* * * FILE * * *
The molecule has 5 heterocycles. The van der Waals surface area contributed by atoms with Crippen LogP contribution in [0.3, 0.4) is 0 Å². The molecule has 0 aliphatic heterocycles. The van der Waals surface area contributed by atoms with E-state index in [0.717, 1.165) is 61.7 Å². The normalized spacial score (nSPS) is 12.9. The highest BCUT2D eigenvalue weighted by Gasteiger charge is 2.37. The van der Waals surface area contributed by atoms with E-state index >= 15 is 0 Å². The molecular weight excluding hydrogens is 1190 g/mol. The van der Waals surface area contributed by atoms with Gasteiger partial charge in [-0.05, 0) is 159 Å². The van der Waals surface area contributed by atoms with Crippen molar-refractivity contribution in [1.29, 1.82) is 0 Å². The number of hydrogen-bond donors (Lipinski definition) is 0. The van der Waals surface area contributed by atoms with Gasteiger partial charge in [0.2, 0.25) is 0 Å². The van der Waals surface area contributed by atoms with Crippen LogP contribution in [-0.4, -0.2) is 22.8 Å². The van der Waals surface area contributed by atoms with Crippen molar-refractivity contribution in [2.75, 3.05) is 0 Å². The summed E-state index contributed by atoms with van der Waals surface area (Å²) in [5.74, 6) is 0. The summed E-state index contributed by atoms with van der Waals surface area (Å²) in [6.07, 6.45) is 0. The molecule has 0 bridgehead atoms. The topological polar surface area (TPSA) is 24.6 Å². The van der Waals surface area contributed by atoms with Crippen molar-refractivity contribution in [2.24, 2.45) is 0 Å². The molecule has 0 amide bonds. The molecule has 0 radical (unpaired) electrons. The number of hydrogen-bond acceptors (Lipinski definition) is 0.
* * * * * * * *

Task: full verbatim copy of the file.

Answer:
The molecule has 5 heterocycles. The van der Waals surface area contributed by atoms with Crippen LogP contribution in [0.3, 0.4) is 0 Å². The molecule has 0 aliphatic heterocycles. The van der Waals surface area contributed by atoms with E-state index in [0.717, 1.165) is 61.7 Å². The normalized spacial score (nSPS) is 12.9. The highest BCUT2D eigenvalue weighted by Gasteiger charge is 2.37. The van der Waals surface area contributed by atoms with E-state index >= 15 is 0 Å². The molecular weight excluding hydrogens is 1190 g/mol. The van der Waals surface area contributed by atoms with Gasteiger partial charge in [-0.05, 0) is 159 Å². The van der Waals surface area contributed by atoms with Crippen molar-refractivity contribution in [1.29, 1.82) is 0 Å². The number of hydrogen-bond donors (Lipinski definition) is 0. The van der Waals surface area contributed by atoms with Gasteiger partial charge in [0.2, 0.25) is 0 Å². The van der Waals surface area contributed by atoms with Crippen LogP contribution in [-0.4, -0.2) is 22.8 Å². The van der Waals surface area contributed by atoms with Crippen molar-refractivity contribution in [2.75, 3.05) is 0 Å². The summed E-state index contributed by atoms with van der Waals surface area (Å²) in [5.74, 6) is 0. The summed E-state index contributed by atoms with van der Waals surface area (Å²) in [6.07, 6.45) is 0. The molecule has 0 bridgehead atoms. The topological polar surface area (TPSA) is 24.6 Å². The van der Waals surface area contributed by atoms with Crippen molar-refractivity contribution in [2.24, 2.45) is 0 Å². The molecule has 0 amide bonds. The molecule has 0 radical (unpaired) electrons. The number of hydrogen-bond acceptors (Lipinski definition) is 0.